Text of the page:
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Harley-Davidson Embraces Its Tech Side

Harley's first Electric Bike

While watching CNBC’s Squawk Box show last week, I heard Jim Cramer make the following comment:

“You know… this may be more of a technology company than we think. It reads like a fantastic semiconductor company.”

The company he was referring to?

None other than Milwaukee’s motorcycle stalwart, Harley-Davidson (HOG).

Now, I’ve heard Harley-Davidson get called many things in my day… but a tech company? Not so much.

Is Cramer as mad as his Mad Money show? Or is there some truth to his claim?

Let’s see…

Harley-Davidson Embraces Its Tech Side

As we’ve noted here many times before, the “connected car” trend is gaining some serious momentum, as in-car technology advances quickly.

From augmented reality, to infotainment systems, to driverless cars from the likes of Google (GOOGL) and Volvo (VOLVY), there’s no doubt that the auto industry is getting increasingly high tech.

Tesla (TSLA) is getting in on the act, too, with a driverless “autopilot” feature revealed in its Model D car.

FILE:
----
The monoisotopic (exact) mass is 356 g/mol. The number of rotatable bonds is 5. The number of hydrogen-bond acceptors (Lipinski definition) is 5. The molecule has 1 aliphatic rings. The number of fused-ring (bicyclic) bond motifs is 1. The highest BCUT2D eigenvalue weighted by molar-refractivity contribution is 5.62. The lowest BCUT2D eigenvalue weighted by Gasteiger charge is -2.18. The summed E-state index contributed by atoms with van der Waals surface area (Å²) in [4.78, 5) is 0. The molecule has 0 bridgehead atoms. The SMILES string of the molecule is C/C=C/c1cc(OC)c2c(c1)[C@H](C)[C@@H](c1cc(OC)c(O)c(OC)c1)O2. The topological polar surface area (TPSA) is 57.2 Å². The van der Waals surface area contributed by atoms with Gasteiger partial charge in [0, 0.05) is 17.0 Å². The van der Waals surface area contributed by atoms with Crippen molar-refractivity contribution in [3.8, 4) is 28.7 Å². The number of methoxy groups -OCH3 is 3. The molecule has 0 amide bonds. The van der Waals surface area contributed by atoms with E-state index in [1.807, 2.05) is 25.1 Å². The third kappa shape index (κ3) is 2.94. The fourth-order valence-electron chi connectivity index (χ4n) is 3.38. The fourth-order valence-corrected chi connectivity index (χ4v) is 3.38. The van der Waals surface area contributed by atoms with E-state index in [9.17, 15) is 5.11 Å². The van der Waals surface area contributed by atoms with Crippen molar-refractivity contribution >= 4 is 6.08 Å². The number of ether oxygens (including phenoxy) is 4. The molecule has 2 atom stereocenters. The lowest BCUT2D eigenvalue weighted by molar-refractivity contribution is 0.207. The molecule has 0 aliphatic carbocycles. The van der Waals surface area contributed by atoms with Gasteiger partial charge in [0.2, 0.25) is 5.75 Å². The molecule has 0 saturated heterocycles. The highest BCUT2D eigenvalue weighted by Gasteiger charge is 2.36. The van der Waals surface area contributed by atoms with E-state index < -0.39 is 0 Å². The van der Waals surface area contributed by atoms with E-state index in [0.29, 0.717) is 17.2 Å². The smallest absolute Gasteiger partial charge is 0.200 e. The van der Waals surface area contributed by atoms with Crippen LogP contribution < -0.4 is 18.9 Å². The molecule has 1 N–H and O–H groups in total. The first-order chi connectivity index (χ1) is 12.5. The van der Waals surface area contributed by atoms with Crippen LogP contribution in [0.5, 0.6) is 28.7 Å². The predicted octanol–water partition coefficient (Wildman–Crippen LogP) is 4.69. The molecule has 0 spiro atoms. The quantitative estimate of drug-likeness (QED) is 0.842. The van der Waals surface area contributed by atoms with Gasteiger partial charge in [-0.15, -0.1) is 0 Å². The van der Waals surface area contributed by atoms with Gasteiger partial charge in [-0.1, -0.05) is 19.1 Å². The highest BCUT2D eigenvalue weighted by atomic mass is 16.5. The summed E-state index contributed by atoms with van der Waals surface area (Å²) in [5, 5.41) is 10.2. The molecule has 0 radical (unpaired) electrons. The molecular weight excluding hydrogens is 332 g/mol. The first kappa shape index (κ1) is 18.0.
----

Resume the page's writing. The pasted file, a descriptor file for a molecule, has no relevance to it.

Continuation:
But the conversation on automotive technology has always excluded motorcycles. That is, until Harley-Davidson launched a few projects it’s been working on…

Project LiveWire

With the introduction of Project LiveWire, Harley officially broke away from two century-old traditions at the company.

For starters, it’s the company’s first fully electric motorbike, with the company swapping its signature V-Twin engine for an electric motor. The 460-pound bike boasts 74 horsepower and can race from zero to 60 mph in under four seconds.

Second, it’s the first time that Harley has seriously looked to its customer base for feedback.

Keep in mind, Harley was one of only two American motorcycle manufacturers to survive the Great Depression. With such longevity and success, company executives have applied the motto, “We know what we’re doing,” and haven’t looked for outside help.

But the crippling recession a few years ago changed all that, and was reflected when Harley shares plummeted from $73.77 to $10.10 by February 1, 2009.

So Harley started listening more. And to help the company refocus, expand, and put itself in a better position to survive economic turmoil, CEO Keith Wandell decided to make a few innovative changes.

LiveWire is one of them. Take a closer look…

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